Coronavirus hits the creative sector: which are the aids available at national level?

The present crisis is unprecedented. It will hit all countries across all sectors. Book publishing and the media industry will be affected. Advertising revenues and assignments are likely to go down. The picture industry is predominantly made up of small to micro enterprises and self-employed photographers who will struggle for the duration of the crisis. This article looks at the State aid made available within the EU, ranging, at the time of writting this article, from € 300 million (Luxembourg) to €1,100 billion (Germany) to alleviate the impact of the coronavirus crisis.

As a preliminary, it should be remembered that economic policies are largely in the hands of national governments. They decide how to support a struggling economy: whether to defer taxes, subsidise lending to companies, increase sick pay, establish schemes to keep workers on the payroll etc.. And they will have to foot the bill for these measures. 

At national level only a couple of States have announced measures specifically directed at the creative industries: France, Germany, the UK, Sweden.

In general most States rely on general measures that target small businesses, staff and self-employed.  

Small businesses and start-ups

Most national governments have announced sweeping measures to support the economy and small businesses in particular. All EU member States have announced cash-flow support schemes in the form of credit protection or liquidity guarantees and commitments, zero-interest loans, rescheduling of loans or deferrals of tax and social security, speedy VAT recovery, even remittance of any fines (Czech Republic) … Sometimes measures are tailored specifically for start-ups. 

Short-time work schemes exist almost in all EU countries. National governments have either introduced emergency plans (Czech Republic, Bulgaria, Denmark …) or extended them and simplified application (France, Germany, UK) to support workers affected by the coronavirus COVID-19 and the containment measures adopted across the continent.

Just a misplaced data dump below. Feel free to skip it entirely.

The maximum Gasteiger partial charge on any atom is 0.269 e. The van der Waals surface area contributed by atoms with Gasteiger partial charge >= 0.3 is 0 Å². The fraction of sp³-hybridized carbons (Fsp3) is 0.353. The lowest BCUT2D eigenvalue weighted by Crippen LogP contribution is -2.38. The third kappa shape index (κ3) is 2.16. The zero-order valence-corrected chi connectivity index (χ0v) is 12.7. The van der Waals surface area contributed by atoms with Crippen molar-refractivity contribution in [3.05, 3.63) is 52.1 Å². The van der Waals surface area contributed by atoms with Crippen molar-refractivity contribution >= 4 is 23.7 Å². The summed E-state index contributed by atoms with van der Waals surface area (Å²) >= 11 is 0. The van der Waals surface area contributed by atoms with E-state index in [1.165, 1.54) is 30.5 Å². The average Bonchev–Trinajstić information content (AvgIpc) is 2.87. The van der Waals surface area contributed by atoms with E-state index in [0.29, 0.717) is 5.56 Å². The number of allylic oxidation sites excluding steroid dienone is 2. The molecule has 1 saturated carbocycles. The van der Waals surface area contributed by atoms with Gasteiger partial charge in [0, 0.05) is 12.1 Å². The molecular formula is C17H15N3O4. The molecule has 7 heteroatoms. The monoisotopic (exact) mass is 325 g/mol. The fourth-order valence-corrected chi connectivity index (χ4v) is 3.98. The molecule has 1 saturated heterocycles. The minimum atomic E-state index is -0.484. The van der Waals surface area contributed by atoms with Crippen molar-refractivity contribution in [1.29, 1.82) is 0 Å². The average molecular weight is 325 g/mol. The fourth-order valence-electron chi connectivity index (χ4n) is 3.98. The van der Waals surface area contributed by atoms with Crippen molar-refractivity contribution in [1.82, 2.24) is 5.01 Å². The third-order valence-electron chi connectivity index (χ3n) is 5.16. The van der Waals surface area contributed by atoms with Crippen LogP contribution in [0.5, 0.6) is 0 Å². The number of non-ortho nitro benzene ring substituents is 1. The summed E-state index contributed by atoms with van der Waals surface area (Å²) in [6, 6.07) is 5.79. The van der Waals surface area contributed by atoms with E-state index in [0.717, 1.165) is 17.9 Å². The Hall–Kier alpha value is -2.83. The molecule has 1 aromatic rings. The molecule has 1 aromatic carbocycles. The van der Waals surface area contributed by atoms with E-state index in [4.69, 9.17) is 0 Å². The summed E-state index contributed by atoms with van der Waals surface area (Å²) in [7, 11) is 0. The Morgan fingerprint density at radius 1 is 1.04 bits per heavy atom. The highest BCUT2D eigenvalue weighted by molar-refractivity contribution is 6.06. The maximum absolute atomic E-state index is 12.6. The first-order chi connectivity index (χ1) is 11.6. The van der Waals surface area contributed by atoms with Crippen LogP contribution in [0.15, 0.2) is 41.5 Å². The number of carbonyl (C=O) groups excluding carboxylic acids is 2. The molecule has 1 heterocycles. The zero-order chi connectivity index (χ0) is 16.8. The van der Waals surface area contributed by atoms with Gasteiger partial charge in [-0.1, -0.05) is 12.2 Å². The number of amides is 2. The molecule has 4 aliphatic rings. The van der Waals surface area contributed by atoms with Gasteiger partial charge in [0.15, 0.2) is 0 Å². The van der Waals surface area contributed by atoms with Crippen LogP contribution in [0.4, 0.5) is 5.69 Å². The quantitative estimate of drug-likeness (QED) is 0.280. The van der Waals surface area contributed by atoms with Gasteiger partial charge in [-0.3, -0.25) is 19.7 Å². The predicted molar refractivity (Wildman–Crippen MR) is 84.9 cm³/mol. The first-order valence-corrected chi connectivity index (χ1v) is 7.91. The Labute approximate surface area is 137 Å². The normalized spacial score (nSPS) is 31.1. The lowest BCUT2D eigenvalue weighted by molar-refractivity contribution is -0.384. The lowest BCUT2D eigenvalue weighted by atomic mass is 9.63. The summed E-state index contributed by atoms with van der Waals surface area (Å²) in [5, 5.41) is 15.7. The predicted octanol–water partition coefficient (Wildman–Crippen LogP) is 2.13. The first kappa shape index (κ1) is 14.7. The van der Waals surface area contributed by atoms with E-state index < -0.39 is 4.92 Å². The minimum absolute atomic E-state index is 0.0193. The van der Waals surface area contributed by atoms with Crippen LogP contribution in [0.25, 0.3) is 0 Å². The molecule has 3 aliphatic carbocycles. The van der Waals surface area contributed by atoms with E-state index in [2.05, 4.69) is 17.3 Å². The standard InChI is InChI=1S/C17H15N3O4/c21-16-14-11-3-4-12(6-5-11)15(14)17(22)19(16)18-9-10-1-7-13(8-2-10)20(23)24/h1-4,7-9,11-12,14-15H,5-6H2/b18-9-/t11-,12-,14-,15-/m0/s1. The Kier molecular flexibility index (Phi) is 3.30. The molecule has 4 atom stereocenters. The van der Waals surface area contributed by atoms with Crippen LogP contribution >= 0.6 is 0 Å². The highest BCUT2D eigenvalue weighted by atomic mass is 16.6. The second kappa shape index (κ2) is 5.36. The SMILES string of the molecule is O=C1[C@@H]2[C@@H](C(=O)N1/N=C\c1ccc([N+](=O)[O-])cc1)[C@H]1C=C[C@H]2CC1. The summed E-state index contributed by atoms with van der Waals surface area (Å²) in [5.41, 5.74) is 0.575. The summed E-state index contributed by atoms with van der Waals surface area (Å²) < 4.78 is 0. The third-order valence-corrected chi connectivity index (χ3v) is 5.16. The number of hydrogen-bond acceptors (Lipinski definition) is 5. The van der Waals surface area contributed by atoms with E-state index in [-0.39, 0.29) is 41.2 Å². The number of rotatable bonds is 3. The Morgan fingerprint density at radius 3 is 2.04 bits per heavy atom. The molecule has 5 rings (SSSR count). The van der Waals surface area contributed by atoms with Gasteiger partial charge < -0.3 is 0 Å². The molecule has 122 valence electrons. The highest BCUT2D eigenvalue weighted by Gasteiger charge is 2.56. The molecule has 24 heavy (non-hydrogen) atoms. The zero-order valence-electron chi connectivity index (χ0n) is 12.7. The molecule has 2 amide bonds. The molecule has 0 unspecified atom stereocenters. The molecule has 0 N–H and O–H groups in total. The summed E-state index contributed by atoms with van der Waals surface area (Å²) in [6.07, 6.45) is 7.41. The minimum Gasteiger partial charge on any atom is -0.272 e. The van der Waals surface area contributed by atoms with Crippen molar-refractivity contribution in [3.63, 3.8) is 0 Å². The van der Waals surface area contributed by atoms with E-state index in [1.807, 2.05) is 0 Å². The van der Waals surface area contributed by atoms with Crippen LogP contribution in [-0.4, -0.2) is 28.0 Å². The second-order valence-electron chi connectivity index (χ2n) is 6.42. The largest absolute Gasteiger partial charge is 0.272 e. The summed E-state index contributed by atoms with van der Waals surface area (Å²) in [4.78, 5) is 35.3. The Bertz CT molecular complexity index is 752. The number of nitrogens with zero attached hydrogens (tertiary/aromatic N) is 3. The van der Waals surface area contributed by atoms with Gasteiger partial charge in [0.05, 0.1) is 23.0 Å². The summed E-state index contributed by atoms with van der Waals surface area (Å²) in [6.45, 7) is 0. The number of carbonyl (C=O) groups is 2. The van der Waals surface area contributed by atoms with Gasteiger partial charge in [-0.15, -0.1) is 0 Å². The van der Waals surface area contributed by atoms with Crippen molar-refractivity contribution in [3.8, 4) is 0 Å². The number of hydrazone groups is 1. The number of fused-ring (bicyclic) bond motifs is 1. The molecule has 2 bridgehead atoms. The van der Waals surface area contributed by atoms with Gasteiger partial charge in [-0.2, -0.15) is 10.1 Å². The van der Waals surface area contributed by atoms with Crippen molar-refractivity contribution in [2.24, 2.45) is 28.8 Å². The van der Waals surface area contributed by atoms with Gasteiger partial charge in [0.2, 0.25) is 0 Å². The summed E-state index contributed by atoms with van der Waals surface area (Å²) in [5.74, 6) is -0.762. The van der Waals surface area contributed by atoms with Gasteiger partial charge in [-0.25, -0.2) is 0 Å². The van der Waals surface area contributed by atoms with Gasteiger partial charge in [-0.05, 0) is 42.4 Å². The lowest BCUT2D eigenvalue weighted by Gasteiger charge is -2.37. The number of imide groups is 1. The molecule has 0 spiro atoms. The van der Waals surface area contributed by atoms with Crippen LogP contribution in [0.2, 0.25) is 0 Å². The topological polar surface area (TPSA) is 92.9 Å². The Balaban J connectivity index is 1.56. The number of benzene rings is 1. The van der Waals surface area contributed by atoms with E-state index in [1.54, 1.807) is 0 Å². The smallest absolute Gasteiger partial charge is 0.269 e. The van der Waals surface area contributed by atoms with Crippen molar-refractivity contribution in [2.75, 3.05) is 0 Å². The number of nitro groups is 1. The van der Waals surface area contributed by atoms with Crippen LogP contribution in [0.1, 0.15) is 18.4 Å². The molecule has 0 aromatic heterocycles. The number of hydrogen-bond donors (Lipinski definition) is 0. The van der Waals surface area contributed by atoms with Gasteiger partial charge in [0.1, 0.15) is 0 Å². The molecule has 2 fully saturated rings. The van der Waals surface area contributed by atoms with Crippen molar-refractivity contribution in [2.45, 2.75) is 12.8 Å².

In some countries, companies are facilitated to enable remote work. In Spain, various support measures are available to SMEs to promote their adaptation to the digital environment through the Acelera program (here). 

Direct financial support to SMEs remains in the minority and will generally target industries such as tourism and travel. However, France and Germany have announced schemes that specifically address”small businesses in difficulty” conditioned that their turnover is significantly down. 


Aforementionned schemes work for freelancers too.

Cash-flow measures designed for small and micro businesses may support self-employed as well. In addition they may additional funding to bridge the next two months.

In Germany, small businesses and self-employed find immediate support with a grant for a three-month period up to € 9.000, – . 

In France, a “solidarity fund” was set up targetting micro entreprises with a loss > 50% of their turnover in March. The grant amounts to € 1.500.

In the UK up to 95% of self-employed will be awarded a taxable grant amounting to the taxable profit of the last three years here

What else in the visual sector?

Many private initiatives have been launched.

CEPIC member BLF is applying for funding for a project that would allow photographers to work rather than receive grants.

A limited number of authors societies have also announced measures for individual creators:

ADAGP in France here

BILDRECHT in Austria here

KUVASTO in Finland here

BILDKUNST in Germany here

GESAC mapped the efforts done by Authors Societies (mostly in the music sector) here

Useful links [Please help us grow this database]

France here

Germany here

Spain here and here


Switzerland here

United Kingdom here

Comment: Cash-flow support in the form of loans have to be repaid, even if they are guaranteed by the State i.e. national banks. These are debts that have been contracted without any fault and prevent future productive investments. Another unwelcome development is the disparity of the support between States: Germany is pouring three times as much money as France into the economic machine, and 10 times as other EU member States. European coordinated Response is needed (sf)